The ORF is designed to recover a material portion of the costs to the Exchange of the supervision and regulation of Members' customer options business, including performing routine surveillances and investigations, as well as policy, rulemaking, interpretive and enforcement activities. The Exchange believes that revenue generated from the ORF, when combined with all of the Exchange's other regulatory fees and fines, will cover a material portion, but not all, of the Exchange's regulatory costs. The Exchange notes that its regulatory responsibilities with respect to Member compliance with options sales practice rules have been allocated to the Financial Industry Regulatory Authority (“FINRA”) under a 17d-2 Agreement. The ORF is not designed to cover the cost of options sales practice regulation.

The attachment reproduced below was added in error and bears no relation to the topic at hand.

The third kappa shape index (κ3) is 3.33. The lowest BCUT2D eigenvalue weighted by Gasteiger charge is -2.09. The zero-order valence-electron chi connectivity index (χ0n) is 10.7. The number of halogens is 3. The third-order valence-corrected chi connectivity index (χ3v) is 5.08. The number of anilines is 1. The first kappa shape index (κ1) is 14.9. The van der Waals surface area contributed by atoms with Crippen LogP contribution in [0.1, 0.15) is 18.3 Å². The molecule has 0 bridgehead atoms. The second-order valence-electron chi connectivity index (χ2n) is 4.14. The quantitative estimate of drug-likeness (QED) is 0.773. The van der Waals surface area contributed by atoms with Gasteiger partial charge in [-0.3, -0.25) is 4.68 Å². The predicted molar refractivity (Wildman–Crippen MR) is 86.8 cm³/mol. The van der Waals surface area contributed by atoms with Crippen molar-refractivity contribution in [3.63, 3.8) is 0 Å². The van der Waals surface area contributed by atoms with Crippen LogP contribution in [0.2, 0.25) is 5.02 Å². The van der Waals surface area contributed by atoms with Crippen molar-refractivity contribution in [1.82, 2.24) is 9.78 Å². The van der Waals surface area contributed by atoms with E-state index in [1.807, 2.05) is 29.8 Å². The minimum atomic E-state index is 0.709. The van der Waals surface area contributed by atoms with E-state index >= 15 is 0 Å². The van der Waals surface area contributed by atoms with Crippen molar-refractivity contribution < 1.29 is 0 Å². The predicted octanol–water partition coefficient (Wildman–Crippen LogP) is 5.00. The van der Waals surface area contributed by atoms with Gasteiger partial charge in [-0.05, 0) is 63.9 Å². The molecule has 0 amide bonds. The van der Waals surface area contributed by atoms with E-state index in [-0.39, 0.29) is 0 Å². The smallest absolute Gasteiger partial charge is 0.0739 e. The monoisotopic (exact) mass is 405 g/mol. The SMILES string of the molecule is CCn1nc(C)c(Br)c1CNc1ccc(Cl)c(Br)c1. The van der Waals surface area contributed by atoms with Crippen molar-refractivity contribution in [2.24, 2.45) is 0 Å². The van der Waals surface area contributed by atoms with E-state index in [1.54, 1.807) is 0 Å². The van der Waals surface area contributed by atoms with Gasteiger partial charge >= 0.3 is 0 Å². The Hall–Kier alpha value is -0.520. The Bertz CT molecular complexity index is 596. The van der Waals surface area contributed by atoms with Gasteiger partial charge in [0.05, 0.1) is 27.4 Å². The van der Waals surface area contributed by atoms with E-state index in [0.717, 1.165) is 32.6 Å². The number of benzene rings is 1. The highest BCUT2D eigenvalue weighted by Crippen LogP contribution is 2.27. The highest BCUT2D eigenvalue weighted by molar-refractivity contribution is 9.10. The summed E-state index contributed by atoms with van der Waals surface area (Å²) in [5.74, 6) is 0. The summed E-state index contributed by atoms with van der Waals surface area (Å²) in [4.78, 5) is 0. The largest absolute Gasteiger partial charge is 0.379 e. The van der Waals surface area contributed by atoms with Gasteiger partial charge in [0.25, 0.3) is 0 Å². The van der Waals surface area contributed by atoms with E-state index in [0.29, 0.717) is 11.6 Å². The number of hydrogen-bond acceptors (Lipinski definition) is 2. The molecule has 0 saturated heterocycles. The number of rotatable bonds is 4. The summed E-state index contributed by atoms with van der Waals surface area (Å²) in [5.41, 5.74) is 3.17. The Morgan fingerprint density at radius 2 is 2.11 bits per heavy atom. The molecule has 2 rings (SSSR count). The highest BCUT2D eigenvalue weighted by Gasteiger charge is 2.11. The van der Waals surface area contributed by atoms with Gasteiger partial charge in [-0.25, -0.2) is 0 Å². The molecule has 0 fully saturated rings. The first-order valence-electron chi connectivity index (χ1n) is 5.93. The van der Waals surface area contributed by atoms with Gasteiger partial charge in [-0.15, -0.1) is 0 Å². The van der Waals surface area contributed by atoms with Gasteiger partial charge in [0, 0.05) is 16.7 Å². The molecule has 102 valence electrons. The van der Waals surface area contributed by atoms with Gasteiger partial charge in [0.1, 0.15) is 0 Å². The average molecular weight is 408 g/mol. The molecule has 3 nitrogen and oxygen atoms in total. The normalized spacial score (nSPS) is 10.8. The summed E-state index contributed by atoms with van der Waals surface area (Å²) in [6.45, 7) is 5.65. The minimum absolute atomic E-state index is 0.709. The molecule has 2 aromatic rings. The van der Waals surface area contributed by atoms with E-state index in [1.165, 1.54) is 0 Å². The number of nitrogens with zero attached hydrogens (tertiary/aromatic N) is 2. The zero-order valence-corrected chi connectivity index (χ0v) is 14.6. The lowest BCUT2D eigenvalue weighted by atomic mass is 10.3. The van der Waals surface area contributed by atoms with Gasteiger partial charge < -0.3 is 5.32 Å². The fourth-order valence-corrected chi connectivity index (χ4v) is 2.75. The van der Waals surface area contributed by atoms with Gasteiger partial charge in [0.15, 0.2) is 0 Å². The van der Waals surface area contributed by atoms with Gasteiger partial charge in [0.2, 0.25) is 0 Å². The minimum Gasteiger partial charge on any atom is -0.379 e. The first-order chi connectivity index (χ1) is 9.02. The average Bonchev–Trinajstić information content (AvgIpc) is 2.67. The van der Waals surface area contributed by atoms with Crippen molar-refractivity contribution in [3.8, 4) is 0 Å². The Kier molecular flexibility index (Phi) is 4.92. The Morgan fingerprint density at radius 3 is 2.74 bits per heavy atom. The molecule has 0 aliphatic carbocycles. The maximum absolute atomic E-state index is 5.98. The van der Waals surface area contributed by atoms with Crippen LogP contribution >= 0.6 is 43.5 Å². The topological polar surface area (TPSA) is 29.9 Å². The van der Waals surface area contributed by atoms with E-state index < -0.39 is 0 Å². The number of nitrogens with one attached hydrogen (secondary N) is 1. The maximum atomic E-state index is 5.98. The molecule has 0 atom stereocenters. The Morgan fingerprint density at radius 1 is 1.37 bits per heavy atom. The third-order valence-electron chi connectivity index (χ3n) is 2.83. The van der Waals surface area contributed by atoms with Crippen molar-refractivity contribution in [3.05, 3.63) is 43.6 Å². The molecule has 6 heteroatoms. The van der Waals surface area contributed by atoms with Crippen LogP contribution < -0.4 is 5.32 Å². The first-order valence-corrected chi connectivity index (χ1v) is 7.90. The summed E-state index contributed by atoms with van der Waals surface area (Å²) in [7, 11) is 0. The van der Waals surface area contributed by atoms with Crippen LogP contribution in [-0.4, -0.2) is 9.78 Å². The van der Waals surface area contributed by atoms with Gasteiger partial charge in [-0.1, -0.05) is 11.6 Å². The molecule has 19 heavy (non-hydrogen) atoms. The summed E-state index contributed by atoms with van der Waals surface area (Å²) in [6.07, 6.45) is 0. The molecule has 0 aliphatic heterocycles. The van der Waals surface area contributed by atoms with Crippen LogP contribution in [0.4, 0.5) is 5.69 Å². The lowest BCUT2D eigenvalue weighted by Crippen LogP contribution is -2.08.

The Exchange will continue to monitor the amount of revenue collected from the ORF to ensure that it, in combination with its other regulatory fees and fines, does not exceed the Exchange's total regulatory costs. The Exchange will continue to monitor MIAX Options regulatory costs and revenues at a minimum on a semi-annual basis. If the Exchange determines regulatory revenues exceed or are insufficient to cover a material portion of its regulatory costs, the Exchange will adjust the ORF by submitting a fee change filing to the Commission. The Exchange will notify Members of adjustments to the ORF via regulatory circular at least 30 days prior to the effective date of the change.